A quarter of US restaurants will go out of business due to the COVID-19 pandemic, according to a forecast by OpenTable, which reported that total restaurant reservations and walk-in customers have fallen 95% over the previous year ending May 13.
The company tracks over 54,000 restaurants on its reservation site, which offers the ability to make online, walk-in, and phone reservations – but does not track data for take-out and deliveries, according to Bloomberg.
The company’s data shows that there are growing signs that patrons are willing to dine out again in states like Arizona and Texas where it’s allowed, though the numbers are still far below where they were last year.
Scottsdale showed the greatest improvement. It had zero reservations almost every day since March 21, but on May 13 this eased to a down 72% from reservations on the same day in 2019. The next most significant recoveries were in Houston and Phoenix. –Bloomberg
At the state-level, Florida showed the greatest statewide gain, with foot traffic only down 83% y/y after launching a phased reopening May 4 during which restaurants were allowed to operate at one-quarter capacity.
Indiana, which is now in phase two – allowing restaurants to operate at 50% of capacity – has come in second. The state is planning on a full reopening by the Fourth of July.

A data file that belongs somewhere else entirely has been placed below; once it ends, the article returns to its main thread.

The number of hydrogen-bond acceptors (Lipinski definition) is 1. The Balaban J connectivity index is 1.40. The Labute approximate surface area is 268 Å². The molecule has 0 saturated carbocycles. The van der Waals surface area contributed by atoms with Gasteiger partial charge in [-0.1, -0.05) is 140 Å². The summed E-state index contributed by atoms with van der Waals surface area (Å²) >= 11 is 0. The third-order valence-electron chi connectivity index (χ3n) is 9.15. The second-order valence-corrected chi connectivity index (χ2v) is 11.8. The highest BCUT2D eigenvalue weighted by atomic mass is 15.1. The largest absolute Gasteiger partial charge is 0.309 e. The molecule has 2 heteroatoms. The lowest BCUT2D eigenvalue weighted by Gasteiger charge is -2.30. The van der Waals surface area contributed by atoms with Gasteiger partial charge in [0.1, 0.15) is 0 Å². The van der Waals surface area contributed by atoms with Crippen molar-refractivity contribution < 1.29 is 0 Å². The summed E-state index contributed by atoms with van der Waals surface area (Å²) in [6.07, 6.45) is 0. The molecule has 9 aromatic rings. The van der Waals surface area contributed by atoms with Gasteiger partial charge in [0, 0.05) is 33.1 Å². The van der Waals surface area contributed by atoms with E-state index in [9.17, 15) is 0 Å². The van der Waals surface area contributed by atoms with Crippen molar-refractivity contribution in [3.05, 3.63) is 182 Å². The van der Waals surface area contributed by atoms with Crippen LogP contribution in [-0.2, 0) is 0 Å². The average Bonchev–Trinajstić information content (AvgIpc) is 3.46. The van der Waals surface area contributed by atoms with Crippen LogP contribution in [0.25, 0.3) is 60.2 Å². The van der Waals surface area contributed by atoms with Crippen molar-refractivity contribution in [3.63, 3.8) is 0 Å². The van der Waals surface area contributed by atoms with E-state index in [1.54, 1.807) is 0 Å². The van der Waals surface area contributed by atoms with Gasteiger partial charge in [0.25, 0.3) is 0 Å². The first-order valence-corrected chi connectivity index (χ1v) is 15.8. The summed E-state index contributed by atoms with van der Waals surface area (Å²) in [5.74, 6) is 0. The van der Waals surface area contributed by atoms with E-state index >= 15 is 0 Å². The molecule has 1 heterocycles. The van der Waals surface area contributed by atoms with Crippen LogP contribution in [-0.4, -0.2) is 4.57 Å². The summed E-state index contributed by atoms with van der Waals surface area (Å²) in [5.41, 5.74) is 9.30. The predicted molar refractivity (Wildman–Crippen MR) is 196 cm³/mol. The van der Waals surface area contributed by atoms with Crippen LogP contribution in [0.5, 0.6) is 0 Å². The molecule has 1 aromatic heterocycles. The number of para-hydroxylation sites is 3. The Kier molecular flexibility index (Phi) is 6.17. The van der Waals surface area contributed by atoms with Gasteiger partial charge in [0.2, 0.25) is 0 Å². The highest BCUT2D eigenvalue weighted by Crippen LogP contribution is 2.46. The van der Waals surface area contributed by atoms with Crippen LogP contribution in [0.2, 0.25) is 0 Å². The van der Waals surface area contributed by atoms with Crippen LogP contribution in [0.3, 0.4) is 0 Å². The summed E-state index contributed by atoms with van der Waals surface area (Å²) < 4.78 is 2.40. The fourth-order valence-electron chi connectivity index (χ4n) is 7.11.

“Restaurants are complicated beasts,” said Steve Hafner, CEO of OpenTable parent company, Booking Holdings. “You have to order food and supplies. You have to make sure you’ve prepped the kitchen and service areas to be easily disinfected.”
According to Hafner, state unemployment benefits with the federal booster is one reason why restaurants have struggled to hire help. “A lot of people are making $1,200 a week doing nothing. That’s good pay.”
Meanwhile, restaurateur Danny Meyer – who shut down all of his 19 New York restaurants on March 13, says his dining rooms will stay closed for the foreseeable future, according to Bloomberg.
“We won’t be welcoming guests into our full-service restaurants for a very long time—probably not until there’s a vaccine,” he said, adding “There is no interest or excitement on my part to having a half-full dining room while everyone is getting their temperature taken and wearing masks, for not much money.”
“It’s very frustrating, but it’s the only safe way to go,” he added.
It’s a caution shared by fellow restaurateur Daniel Humm, who said he may not re-open Eleven Madison Park at all, and by David Chang who just announced the closing of his Chelsea restaurant Nishi and his Washington, DC, Momofuku location.
Meyer, in the meantime, is taking the first steps back into business by opening his café Daily Provisions for take out service as early as next week. The storefront, which is next to Union Square Café on East 19th St., was designed for grab-and-go coffee, breakfast sandwiches, and signature crullers. Initially, it will open for curbside pickup of breakfast items, with an expanded menu expected to follow. –Bloomberg
Meyer will likely open his Flatiron District pizza restaurant, Marta, for takeout – saying “We had been on the cusp of takeout at Daily Provisions, Marta, and Blue Smoke [the company’s barbecue spot] when we closed. It makes sense now.”
“I would think about anything that is safe and profitable. If it’s not safe, we won’t do it, we all lose,” he said, adding “Profitable matters, as well. The only way we can responsibly get back in the business of employing people is to not go out of business. It’s already incredibly hard to survive.”
President Trump said that he was mobilizing the military to inoculate most of the population against COVID-19 with a vaccination that has not even gone into production yet.